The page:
By Ryan Johnson
A private banker has debunked some of the misconceptions brokers have about private banking and outlined some of the lucrative partnership opportunities they can pursue in 2024.
Luke Hanlon (pictured above), a private wealth executive of lending at Westpac, said having a relationship with a private banker can lead to both “significant time saving” and “great client lending outcomes” while adding additional value for clients.
However, he said many brokers were unaware or misinformed about the role private bankers play – especially in complex lending scenarios for high net-worth (HNW) clients.
“I have a small portfolio of clients I manage on an ongoing basis – however, most of my time is spent on new client acquisition, with an annual lending target of close to $100 million per year,” Hanlon said. “Upfront, a lot of this is assisting brokers with complex lending solutions that might not be available through the regular third-party channel.
“Private bankers are usually experienced lenders, supported by a dedicated credit team so we are able to provide solutions that are more based on the client’s experience, strength of income, and balance sheet.”
On a typical day, Hanlon spends his time assisting brokers with owner occupied property purchases, growing investment portfolios, refinances, restructuring and ongoing client management – often for HNW individuals.
“The majority of my business comes from brokers,” Hanlon said. “My past roles honed my networking and business development skills, both internally and externally. I now leverage those skills heavily with the broker channel, a crucial referral source responsible for 70% of loans.
“This collaboration fosters valuable, long-term client relationships where we consistently add significant value.”
Hanlon said there are several HNW policy niches that can be used for the right client, such as higher LVRs without LMI or additional servicing capacity.
However, he stressed that this must be for the “right client and scenario”.
“They typically have lending needs above $5 million so there is a level of net worth involved,” he said.
Given the complexity involved in these lending scenarios, Hanlon said he has been fortunate enough to develop relationships with some of the “best of brokers in the industry”.
These include Shore Financial’s Christian Stevens, Lending Loop’s Stephen Watson, and Azura’s Tom Hawley, and each of their respective teams, he outlined.
“While each of these brokers have different strengths and ways of doing things, they all understand how private bankers can help them and that it’s a partnership leading to better lending outcomes, better ongoing client service, and a differentiation via a value add,” Hanlon said.
While all that may sound great, many brokers may be wary about bringing clients directly to a bank.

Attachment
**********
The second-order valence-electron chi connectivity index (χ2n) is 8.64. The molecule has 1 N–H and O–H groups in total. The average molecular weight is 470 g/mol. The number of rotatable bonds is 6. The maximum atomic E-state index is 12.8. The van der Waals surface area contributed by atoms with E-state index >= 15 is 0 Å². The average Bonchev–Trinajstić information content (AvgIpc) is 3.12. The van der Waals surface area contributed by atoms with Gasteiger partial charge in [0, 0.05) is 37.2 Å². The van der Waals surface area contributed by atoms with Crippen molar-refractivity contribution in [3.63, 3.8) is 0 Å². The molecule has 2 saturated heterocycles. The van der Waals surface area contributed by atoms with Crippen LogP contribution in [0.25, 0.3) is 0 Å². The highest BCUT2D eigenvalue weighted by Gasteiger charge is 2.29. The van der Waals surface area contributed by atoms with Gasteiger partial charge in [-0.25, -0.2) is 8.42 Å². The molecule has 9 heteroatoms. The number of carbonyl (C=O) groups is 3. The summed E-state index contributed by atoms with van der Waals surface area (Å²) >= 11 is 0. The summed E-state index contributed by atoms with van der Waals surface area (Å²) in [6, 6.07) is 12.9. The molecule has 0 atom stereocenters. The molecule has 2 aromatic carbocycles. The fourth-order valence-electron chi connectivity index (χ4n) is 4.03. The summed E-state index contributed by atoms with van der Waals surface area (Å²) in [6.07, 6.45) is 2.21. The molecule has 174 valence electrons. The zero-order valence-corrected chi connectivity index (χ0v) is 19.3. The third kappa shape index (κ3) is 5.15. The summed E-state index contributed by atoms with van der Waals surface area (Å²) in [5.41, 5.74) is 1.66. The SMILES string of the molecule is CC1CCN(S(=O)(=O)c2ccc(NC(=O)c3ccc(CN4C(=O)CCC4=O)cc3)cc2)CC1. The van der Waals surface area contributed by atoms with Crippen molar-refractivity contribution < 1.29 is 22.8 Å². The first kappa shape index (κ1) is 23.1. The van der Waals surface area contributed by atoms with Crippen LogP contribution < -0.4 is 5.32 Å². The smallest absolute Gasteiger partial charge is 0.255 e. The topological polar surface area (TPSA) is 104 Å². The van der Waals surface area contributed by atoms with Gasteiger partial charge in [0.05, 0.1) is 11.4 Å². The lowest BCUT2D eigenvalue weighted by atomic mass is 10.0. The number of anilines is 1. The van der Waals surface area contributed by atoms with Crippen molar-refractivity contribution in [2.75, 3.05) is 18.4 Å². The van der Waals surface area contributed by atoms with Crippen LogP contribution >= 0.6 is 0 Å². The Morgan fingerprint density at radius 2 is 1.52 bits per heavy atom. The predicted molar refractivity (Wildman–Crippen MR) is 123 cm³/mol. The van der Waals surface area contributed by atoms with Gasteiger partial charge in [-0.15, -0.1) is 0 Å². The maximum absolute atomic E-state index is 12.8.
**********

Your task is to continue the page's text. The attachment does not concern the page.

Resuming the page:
Channel conflict is a growing issue within the industry, with banks often employing tactics to take back market share after years of growth of broker-originated loans.
Hanlon said he often hears that brokers fear being “cut out” - either of future lending transactions or the client relationship. However, he said this is “very much not the case”.
“Meetings completed are usually joint and the broker is kept informed throughout the application process and notified if the client has any new needs,” Hanlon said. “The client NPS and experience is also enhanced as they know they have a larger ‘team’ working for them.”
Hanlon said brokers don’t have to worry about channel conflict “at all” within the private channel, as his KPIs are not in any way impacted by whether the deal or client is broker originated or not.
“Brokers still receive the same commissions as a standard lending transaction but in some ways have a lot of the heavy lifting removed,” he said.
Whether it be marketing, client acquisition, or great credit and analytical skills, Hanlon said he has worked with many brokers with different strengths and weaknesses.
However, when navigating the scenario of HNW client, he said brokers need to sharpen their focus on two key areas: client deep dives and strategic partnerships.
“Once a client gets over a certain level of wealth, their circumstances become more complex and often require more time than the standard one property PAYG deal,” Hanlon said.
“It’s important for the broker to understand the full picture, and deep dive into the client’s background, financials, needs and goals, key risks, and what mitigants the client has that will help the deal, such as balance sheet or assets to be sold to clear debt.”
In terms of expectation setting, Hanlon said simple deals at this level can be done within two weeks.
“However, complex scenarios with multiple business ownerships and structures, clients with a lot of moving parts, and illiquid assets often require much more analysis and detail to get the right picture to present for approval,” he said.
“These applications require much more human touch, credit workshops, and thus it’s important to position to the client these timeframes given the amount of work to be completed,” Hanlon said.
“Private bankers ensure your deal has the best terms, and you still get the right experience with deal structure and advice, investment opportunities, and both the client and broker have that ongoing contact point for day-to-day service or loan maintenance.
“With the rise of technology, it’s even more important to have a relationship with clients and that ‘human touch’ which can be enhanced through using private banking services.”